I have been having major difficulties with the Obama Administration. I really hate to blow in the wind, although truthfully, like the majority of people (by definition!), I catch myself doing that all the time. A careful reader might remember that I blew against the wind last spring when everyone thought the Democrats would do poorly in the fall elections. I bravely stood up and said, “Not so!” I predicted that Obama would rally the troops, show leadership, and pull a Roosevelt 1934. So much for spitting into the wind.
I now find myself blowing with the wind instead of against it. I conclude that Obama is not much of a leader. He has a very small coterie of old friends – who the hell is Valerie Jarrett, and what is she doing in the President’s inner circle, I ask you? – and as my wife says, he really misses Ted Kennedy, who could have steered him right, who knew how to fight and when to cooperate. As Krugman says, he bargains with himself time and time again. And who knows what he really stands for? It’s just not clear. The policies of the Justice Department seen only to veer somewhat from the Bush years, and not bringing to justice the CIA people who destroyed the tapes is just ludicrous. It has become a nation of people and not of laws.
If I had been him, I would have been on TV every Saturday morning after cartoons, up there with a cabinet member or a chief adviser, questioning him or her, making the points about what we are trying to do, how we have to save the system, although we hate to reward people who brought it down. How we need to reach out to the soldiers in the economic field, “Main Street,” and take care of that aspect simultaneously, and how hard it is to do. How we have to find “shovel ready” projects and make sure that we are not shoveling shit, as governments are want to do. I would have gone into it in detail, and not worried if we looked like it was difficult to grapple with – let people feel the problems along with us. That’s what he promised to do, and it wasn’t a bad promise, either ideologically or practically politically. But he wilted.
Maybe I’m wrong. Maybe this “let’s all get along” President will yet turn the tide to civility. Maybe the Republicans, their honor restored by an historic victory, will now be able to deal with a Democratic President without seeming craven. Who knows? Just when I turn and blow with the wind, maybe that’s the capitulation the market was waiting for, to suck me in before it turns.
But here, look at this from the Incidental Economist blog [I have resisted a blog quoting a blog for a long time, but here I am, with the wind again! Oh, my.] The Obama Administration caves yet again:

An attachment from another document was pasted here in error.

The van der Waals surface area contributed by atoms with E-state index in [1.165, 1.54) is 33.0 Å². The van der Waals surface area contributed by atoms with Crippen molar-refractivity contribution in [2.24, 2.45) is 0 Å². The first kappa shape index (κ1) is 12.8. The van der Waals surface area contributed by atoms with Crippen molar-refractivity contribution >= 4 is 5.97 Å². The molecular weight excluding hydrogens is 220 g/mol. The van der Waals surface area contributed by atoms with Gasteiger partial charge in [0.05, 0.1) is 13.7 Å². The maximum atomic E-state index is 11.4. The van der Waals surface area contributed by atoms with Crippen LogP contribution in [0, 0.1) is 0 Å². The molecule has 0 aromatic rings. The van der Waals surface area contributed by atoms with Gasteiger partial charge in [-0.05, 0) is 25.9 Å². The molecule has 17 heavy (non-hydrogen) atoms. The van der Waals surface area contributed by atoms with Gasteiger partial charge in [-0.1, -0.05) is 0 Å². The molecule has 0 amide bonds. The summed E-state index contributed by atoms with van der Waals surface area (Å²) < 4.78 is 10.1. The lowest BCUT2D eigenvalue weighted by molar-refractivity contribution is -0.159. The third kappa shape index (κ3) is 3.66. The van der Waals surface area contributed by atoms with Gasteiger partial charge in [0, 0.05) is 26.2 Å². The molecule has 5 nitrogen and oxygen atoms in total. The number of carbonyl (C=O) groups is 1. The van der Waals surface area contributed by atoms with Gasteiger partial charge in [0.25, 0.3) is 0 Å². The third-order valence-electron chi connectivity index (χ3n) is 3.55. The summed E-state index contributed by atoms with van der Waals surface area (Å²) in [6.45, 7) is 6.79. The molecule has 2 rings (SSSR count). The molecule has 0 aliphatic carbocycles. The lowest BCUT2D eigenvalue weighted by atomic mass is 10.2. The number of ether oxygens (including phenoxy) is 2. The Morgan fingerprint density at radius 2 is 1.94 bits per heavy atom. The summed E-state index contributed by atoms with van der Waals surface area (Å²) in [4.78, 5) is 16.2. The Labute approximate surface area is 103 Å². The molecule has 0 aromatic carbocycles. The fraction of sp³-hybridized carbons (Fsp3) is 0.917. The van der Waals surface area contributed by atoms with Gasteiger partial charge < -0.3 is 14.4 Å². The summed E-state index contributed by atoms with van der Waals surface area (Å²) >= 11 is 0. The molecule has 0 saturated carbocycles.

Obama’s quiet $49 billion gift to America’s Health Insurance Plans
Posted: 06 Dec 2010 01:00 AM PST
America’s Health Insurance Plans (AHIP) is a trade association representing private health insurance companies including those that operate most Medicare Advantage plans. AHIP opposed the Affordable Care Act (ACA), spending heavily on ads that criticized the President and Democrats for supporting cuts in Medicare Advantage payments. These cuts, which Austin and I have shown would fall mostly on plans, not on beneficiaries, were scored by the CBO as worth $136 Billion over 10 years. They are the backbone of the financing for expanding coverage to the uninsured and one of the few real cost control measures in the law.
In the mid-term election the Democrats fared poorly. Many Democratic candidates had difficulty explaining their votes in favor of ACA, particularly to elderly Medicare beneficiaries concerned about Republican and AHIP charges that it will cut their Medicare benefits. On Veterans’ Day, just 8 days after the election, the Obama Administration quietly released a new regulation expanding quality bonuses to Medicare Advantage plans that receive only average quality ratings. Julie Appleby of Kaiser Health News reported a few days later that some analysts interpreted this as a gift to the plans worth about $1.3 billion over 3 years ($5.3 billion over 10 years). Austin and Brad Delong both expressed concern that this could be the beginning of the political unraveling of one of the few cost controls in the ACA.
How could a $5.3 billion give-away make a meaningful dent in $136 billion in savings? It couldn’t. But the $5.3 billion figure is probably wrong. A more realistic estimate is almost ten times larger.
The original quality bonus program written into ACA targeted bonuses to plans receiving 4 or 5 “stars”, representing approximately 23% of enrollees according to Brian Biles and Grace Arnold of George Washington University who analyzed the data last April. The new regulation will grant bonuses to plans receiving 3 or more “stars”, representing 84% of enrollees (3.7 times as many). Biles and Arnold estimated the cost of the original bonus program at $1.4 billion per year as long as plans don’t respond to the bonuses by improving their quality ratings. The details of the expanded bonuses have not yet been released, but if we assume the new program will be similar to the old one, we can make a rough calculation of the cost: 3.7 times $1.4 billion is $5.1 billion per year. Accounting for expected cost growth, that’s a $49 billion difference over 10 years. If plans respond to the incentive, the spending will be higher. That’s a heck of a stocking stuffer.
Do you remember when the President stood firm against withering opposition last year and rallied his party to achieve an historic expansion of health insurance coverage while insisting that the bill be fiscally responsible and reduce the long run deficit? Sure was inspiring. If I were one of those members of Congress who did the right thing, voted for the bill and just lost my seat, I don’t think this latest example of the President’s generosity toward his adversaries would lift my holiday spirits.